Medical Problems Linked to Oversleeping
Diabetes. Studies have shown that sleeping too long or not enough each night can increase the risk for diabetes.
Obesity. Sleeping too much or too little could make you weigh too much, as well. One recent study showed that people who slept for nine or 10 hours every night were 21% more likely to become obese over a six-year period than were people who slept between seven and eight hours. This association between sleep and obesity remained the same even when food intake and exercise were taken into account.
Headaches. For some people prone to headaches, sleeping longer than usual on a weekend or vacation can cause head pain. Researchers believe this is due to the effect oversleeping has on certain neurotransmitters in the brain, including serotonin. People who sleep too much during the day and disrupt their nighttime sleep may also find themselves suffering from headaches in the morning.
Back pain. There was a time when doctors told people suffering from back pain to head straight to bed. But those days are long gone. You may not even need to curtail your regular exercise program when you are experiencing back pain. Check with your doctor. Doctors now realize the health benefits of maintaining a certain level of activity. And they recommend against sleeping more than usual, when possible.
Depression. Although insomnia is more commonly linked to depression than oversleeping is, roughly 15% of people with depression sleep too much. This may in turn make their depression worse. That's because regular sleep habits are important to the recovery process.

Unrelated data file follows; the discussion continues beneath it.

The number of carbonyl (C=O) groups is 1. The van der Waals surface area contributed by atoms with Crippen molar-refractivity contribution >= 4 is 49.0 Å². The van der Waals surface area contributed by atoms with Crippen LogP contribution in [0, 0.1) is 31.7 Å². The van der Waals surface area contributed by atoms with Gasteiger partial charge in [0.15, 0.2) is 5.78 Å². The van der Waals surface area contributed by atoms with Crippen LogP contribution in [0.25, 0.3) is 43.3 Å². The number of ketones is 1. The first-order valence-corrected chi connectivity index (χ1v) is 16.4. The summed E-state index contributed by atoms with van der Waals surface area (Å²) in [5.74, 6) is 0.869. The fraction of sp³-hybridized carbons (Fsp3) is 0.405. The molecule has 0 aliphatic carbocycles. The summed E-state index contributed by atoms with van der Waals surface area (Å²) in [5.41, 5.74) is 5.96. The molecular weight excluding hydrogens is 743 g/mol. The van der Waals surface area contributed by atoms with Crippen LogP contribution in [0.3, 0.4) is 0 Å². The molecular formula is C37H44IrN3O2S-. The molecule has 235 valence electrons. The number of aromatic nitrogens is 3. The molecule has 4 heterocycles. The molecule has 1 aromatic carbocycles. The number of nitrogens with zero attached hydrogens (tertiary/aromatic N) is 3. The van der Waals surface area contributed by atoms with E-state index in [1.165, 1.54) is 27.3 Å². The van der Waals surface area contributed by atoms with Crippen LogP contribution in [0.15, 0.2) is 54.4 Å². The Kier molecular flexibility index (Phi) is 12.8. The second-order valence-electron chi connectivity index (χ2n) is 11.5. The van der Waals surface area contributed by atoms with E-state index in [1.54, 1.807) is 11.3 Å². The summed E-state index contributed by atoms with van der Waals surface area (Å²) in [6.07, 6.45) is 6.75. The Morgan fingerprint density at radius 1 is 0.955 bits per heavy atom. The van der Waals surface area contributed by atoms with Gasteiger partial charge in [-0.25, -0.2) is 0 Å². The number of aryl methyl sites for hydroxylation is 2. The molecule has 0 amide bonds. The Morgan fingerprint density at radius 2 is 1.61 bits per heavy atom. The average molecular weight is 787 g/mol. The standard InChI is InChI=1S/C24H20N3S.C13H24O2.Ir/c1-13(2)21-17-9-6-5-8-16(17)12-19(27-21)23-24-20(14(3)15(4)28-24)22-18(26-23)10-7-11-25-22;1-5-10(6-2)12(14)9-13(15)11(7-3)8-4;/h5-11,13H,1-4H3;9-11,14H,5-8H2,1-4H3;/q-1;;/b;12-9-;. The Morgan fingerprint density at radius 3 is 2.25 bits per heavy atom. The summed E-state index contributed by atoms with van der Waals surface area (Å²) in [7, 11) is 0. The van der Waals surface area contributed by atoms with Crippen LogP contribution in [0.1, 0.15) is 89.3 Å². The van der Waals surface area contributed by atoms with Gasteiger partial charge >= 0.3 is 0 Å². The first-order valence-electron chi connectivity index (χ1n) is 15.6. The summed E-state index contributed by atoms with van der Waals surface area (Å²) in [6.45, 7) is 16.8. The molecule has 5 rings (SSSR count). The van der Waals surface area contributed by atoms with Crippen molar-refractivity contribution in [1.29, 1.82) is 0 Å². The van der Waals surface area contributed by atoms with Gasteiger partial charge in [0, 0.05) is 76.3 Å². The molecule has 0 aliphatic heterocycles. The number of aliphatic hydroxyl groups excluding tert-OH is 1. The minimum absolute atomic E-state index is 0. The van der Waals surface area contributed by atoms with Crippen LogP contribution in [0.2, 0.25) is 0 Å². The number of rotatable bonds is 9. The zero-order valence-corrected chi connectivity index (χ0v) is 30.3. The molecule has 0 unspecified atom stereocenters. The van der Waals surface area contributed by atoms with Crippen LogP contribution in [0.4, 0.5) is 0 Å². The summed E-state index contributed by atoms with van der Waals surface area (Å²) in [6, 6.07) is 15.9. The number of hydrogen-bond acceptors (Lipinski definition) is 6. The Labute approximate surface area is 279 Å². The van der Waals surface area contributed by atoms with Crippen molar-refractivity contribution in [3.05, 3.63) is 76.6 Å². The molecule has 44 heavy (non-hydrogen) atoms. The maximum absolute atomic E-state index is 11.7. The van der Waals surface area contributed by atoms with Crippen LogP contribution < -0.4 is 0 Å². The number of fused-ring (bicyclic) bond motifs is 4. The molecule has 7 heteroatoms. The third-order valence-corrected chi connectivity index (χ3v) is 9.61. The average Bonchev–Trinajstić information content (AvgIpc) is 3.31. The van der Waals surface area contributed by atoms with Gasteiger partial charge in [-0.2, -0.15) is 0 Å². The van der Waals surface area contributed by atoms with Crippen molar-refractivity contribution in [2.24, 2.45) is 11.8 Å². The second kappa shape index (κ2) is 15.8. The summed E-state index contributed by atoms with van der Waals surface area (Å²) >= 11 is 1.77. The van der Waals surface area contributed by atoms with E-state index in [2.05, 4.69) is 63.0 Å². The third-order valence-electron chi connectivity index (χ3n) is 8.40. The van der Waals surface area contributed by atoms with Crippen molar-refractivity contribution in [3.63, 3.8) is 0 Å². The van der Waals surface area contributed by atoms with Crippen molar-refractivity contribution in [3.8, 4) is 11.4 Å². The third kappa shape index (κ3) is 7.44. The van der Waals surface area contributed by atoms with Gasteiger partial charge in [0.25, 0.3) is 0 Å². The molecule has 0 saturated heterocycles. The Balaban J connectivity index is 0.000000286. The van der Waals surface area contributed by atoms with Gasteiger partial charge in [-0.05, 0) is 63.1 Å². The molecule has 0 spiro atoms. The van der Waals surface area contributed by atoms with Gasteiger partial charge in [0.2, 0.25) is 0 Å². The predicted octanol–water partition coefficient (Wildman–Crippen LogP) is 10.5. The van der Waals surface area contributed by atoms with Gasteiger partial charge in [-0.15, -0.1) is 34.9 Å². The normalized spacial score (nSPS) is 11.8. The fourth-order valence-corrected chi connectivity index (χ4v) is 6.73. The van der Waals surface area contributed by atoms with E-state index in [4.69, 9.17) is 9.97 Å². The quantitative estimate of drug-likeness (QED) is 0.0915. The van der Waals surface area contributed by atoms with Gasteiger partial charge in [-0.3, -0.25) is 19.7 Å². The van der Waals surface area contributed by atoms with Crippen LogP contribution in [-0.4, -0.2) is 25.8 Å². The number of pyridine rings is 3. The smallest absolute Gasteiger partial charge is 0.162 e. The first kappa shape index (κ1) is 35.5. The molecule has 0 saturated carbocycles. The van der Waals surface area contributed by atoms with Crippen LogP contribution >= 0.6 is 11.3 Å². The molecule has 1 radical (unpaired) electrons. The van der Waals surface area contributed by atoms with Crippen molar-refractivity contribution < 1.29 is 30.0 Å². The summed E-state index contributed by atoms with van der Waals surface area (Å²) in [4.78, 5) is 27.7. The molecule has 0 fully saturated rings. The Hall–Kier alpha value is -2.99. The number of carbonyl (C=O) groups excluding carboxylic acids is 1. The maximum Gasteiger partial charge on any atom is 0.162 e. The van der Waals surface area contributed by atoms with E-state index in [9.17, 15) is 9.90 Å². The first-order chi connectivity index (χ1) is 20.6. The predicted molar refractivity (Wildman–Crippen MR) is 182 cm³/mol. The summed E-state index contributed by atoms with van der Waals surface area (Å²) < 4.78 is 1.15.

Heart disease. The Nurses' Health Study involved nearly 72,000 women. A careful analysis of the data from that study showed that women who slept nine to 11 hours per night were 38% more likely to have coronary heart disease than women who slept eight hours. Researchers have not yet identified a reason for the connection between oversleeping and heart disease.
Death. Multiple studies have found that people who sleep nine or more hours a night have significantly higher death rates than people sleeping seven to eight hours a night. No specific reason for this correlation has been determined. But researchers found that depression and low socioeconomic status are also associated with longer sleep. They speculate these factors could be related to the observed increase in mortality for people who sleep too much.